Moses, Taliesin, and the Welsh Chosen People: Elis Gruffydd's Construction of a Biblical, British Past for Reformation Wales

By Mulligan, Amy C. | Studies in Philology, Fall 2016 | Go to article overview

Moses, Taliesin, and the Welsh Chosen People: Elis Gruffydd's Construction of a Biblical, British Past for Reformation Wales


Mulligan, Amy C., Studies in Philology


This article focuses on the sixteenth-century Welsh Cronicl o wech oesoedd ("Chronicle of the Six Ages [of the World]") written by the exiled Welshman Elis Gruffydd, and in particular the section treating the poet-prophet Taliesin. A legendary figure who flourished in the sixth century, Taliesin is described in a powerful story that nonetheless saw wide circulation and reworking throughout the medieval and early modern periods. In this article, I argue that Elis Gruffydd associates Taliesin with the chosen prophet, divinely empowered emancipator, and routinely tested spiritual leader Moses, and I explore the effect of a sixteenth-century construction of the past that positions the Welsh, their ancestors, and their literary heritage in relationship to Moses and the Jews. This article first focuses on the sixteenth-century political and cultural context in which the massive, 2500-page Cronicl was composed by the Reformation Protestant Elis Gruffydd, largely in Calais. It then considers references, prose and poetic, to Moses in the Ystoria Taliesin section of the chronicle and the ways in which the native poet-prophet Taliesin is paralleled with Moses. Thirdly, to move closer to an understanding of the contextual import and force of the Mosaic references for Elis Grufydd and his readers, the essay briefly surveys the various roles played by the Jews and Israelites in medieval and early modern Wales and Britain, and, in particular, how the largely ideational Jews intersect with and inform a sense of Welshness. In conclusion, it is suggested that Elis, potentially reading himself as a sixteenth-century inheritor of the mantle worn by both Taliesin and Moses, deployed this Mosaic window on the past to frame a specific vision of the Welsh present and future, one which constituted a response to Tudor England's alienation of Welsh language and culture through disempowering and disenfranchising policies.

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IN Ceist na Teangan (1990) ("The Language Question"), the contemporary poet Nuala Ni Dhomhnaill compares the act of writing poetry in Modern Irish and publishing it in a time and place dominated by the English language to Moses's mother sending her threatened infant downriver in a basket.

   Cuirim mo dhochas ar snamh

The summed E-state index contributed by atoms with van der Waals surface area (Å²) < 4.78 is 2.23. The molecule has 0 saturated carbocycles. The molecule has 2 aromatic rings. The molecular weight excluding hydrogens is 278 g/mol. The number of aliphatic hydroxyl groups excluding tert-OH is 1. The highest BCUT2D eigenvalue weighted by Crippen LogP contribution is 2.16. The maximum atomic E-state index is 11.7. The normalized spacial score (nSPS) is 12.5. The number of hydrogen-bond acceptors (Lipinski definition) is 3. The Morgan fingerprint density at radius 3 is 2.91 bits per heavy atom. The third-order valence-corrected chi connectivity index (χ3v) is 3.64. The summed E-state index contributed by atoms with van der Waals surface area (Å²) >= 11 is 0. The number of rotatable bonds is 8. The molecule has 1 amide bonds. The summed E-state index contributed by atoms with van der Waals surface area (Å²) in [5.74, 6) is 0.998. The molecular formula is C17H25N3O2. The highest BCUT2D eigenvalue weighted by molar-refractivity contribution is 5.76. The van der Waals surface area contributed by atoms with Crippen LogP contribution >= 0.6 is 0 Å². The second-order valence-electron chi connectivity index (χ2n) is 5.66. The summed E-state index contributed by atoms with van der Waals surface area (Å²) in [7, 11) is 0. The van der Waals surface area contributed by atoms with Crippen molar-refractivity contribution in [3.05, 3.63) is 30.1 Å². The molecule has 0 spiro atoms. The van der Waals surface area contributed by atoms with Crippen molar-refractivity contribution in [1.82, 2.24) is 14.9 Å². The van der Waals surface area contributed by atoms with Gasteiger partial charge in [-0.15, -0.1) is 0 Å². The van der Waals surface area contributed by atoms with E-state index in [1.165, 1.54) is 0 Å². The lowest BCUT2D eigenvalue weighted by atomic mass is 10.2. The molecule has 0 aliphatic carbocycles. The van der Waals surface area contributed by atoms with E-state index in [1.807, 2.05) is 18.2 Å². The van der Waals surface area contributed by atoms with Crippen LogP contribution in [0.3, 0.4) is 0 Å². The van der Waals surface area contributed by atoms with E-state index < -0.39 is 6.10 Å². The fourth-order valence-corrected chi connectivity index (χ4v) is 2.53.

i mbaidin teangan
   faoi mar a leagfa naionan
   i gcliabhan
   a bheadh fite fuaite
   de dhuilleoga feileastraim
   is bitiumin agus pic
   bheith cuimilte lena thoin

   ansan e a leagadh sios
   i mease na ngiolcach
   is coigeal na mban si
   le taobh na habhann,
   feachaint n'fheadarais
   ca dtabharfaidh an sruth e,
   feachaint, dala Mhaoise,
   an bhfoirfidh inion Fharoinn?

[I place my hope on the water / in this little boat / of the language, the way a body might put / an infant // in a basket of intertwined / iris leaves, / its underside proofed / with bitumen and pitch, // then set the whole thing down amidst / the sedge / and bulrushes by the edge / of a river // only to have it borne hither and thither, / not knowing where it might end up; / in the lap, perhaps, / of some Pharaoh's daughter.] (1)

Perhaps the infant (Irish naionan)--her work in its precarious Irish-language form--will perish or disappear into the waters without a trace. Or perhaps, like Moses, God's Chosen One, it will be rescued by "some Pharaoh's daughter" and go on to play a crucial role in uniting a people and allowing them to reclaim a lost inheritance. Despite the brevity of the poem's references to Moses--Muldoon does not even translate "dala Mhaoise" ("the case of Moses") in the penultimate line--the reader cannot help but recall Moses's role in the larger biblical narrative: his liberation of the Israelites from their Egyptian oppressors; the defeat of Pharaoh's magicians; plagues sent and lifted; forty years of wandering in the desert; acquisition of God's laws; and Moses leading his people to the Promised Land. The poem is about more than just one moment of survival on the waters: the comparison between literature in a threatened vernacular and Moses in his river-bound basket evokes a more extensive vision that includes the past, present, and future of linguistic and cultural survival. …

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